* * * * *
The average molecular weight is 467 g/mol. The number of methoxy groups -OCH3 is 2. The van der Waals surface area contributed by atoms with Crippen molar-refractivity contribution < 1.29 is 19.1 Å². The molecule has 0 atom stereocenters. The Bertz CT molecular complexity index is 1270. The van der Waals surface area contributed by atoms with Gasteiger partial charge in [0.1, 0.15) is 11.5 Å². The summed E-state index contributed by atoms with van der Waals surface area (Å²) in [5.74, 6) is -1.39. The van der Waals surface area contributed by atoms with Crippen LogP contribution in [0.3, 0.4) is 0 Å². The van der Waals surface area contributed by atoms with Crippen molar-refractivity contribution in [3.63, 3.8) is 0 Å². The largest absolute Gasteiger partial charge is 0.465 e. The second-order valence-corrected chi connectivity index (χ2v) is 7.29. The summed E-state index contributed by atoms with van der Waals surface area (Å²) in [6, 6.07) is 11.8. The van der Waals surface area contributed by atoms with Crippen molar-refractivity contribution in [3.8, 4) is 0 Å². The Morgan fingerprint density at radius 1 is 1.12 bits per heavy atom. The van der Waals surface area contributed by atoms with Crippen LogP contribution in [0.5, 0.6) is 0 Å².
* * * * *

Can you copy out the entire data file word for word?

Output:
The average molecular weight is 467 g/mol. The number of methoxy groups -OCH3 is 2. The van der Waals surface area contributed by atoms with Crippen molar-refractivity contribution < 1.29 is 19.1 Å². The molecule has 0 atom stereocenters. The Bertz CT molecular complexity index is 1270. The van der Waals surface area contributed by atoms with Gasteiger partial charge in [0.1, 0.15) is 11.5 Å². The summed E-state index contributed by atoms with van der Waals surface area (Å²) in [5.74, 6) is -1.39. The van der Waals surface area contributed by atoms with Crippen LogP contribution in [0.3, 0.4) is 0 Å². The van der Waals surface area contributed by atoms with Crippen molar-refractivity contribution in [3.63, 3.8) is 0 Å². The largest absolute Gasteiger partial charge is 0.465 e. The second-order valence-corrected chi connectivity index (χ2v) is 7.29. The summed E-state index contributed by atoms with van der Waals surface area (Å²) in [6, 6.07) is 11.8. The van der Waals surface area contributed by atoms with Crippen molar-refractivity contribution in [3.8, 4) is 0 Å². The Morgan fingerprint density at radius 1 is 1.12 bits per heavy atom. The van der Waals surface area contributed by atoms with Crippen LogP contribution in [0.5, 0.6) is 0 Å².